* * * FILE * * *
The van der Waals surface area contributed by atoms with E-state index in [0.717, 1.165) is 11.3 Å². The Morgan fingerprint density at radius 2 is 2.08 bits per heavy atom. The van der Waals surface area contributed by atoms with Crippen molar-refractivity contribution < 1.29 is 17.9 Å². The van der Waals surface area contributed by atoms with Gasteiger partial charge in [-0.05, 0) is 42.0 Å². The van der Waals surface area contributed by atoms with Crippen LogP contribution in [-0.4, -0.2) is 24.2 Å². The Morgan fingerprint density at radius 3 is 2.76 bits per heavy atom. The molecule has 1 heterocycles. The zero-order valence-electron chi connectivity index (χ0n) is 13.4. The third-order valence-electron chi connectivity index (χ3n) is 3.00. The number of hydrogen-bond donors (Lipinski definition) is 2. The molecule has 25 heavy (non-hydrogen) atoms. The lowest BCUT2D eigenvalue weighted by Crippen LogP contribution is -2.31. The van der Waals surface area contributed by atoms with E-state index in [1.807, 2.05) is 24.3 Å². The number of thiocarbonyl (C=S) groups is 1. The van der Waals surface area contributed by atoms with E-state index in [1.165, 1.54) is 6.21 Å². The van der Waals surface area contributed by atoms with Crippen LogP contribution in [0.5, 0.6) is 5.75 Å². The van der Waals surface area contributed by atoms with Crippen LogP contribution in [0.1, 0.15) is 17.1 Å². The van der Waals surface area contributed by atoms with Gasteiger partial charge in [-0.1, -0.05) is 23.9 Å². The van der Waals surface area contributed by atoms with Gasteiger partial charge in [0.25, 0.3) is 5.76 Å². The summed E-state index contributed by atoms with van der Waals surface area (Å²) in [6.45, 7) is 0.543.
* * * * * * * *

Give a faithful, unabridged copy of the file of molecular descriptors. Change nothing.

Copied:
The van der Waals surface area contributed by atoms with E-state index in [0.717, 1.165) is 11.3 Å². The Morgan fingerprint density at radius 2 is 2.08 bits per heavy atom. The van der Waals surface area contributed by atoms with Crippen molar-refractivity contribution < 1.29 is 17.9 Å². The van der Waals surface area contributed by atoms with Gasteiger partial charge in [-0.05, 0) is 42.0 Å². The van der Waals surface area contributed by atoms with Crippen LogP contribution in [-0.4, -0.2) is 24.2 Å². The Morgan fingerprint density at radius 3 is 2.76 bits per heavy atom. The molecule has 1 heterocycles. The zero-order valence-electron chi connectivity index (χ0n) is 13.4. The third-order valence-electron chi connectivity index (χ3n) is 3.00. The number of hydrogen-bond donors (Lipinski definition) is 2. The molecule has 25 heavy (non-hydrogen) atoms. The lowest BCUT2D eigenvalue weighted by Crippen LogP contribution is -2.31. The van der Waals surface area contributed by atoms with E-state index in [1.807, 2.05) is 24.3 Å². The number of thiocarbonyl (C=S) groups is 1. The van der Waals surface area contributed by atoms with E-state index in [1.165, 1.54) is 6.21 Å². The van der Waals surface area contributed by atoms with Crippen LogP contribution in [0.5, 0.6) is 5.75 Å². The van der Waals surface area contributed by atoms with Crippen LogP contribution in [0.1, 0.15) is 17.1 Å². The van der Waals surface area contributed by atoms with Gasteiger partial charge in [-0.1, -0.05) is 23.9 Å². The van der Waals surface area contributed by atoms with Gasteiger partial charge in [0.25, 0.3) is 5.76 Å². The summed E-state index contributed by atoms with van der Waals surface area (Å²) in [6.45, 7) is 0.543.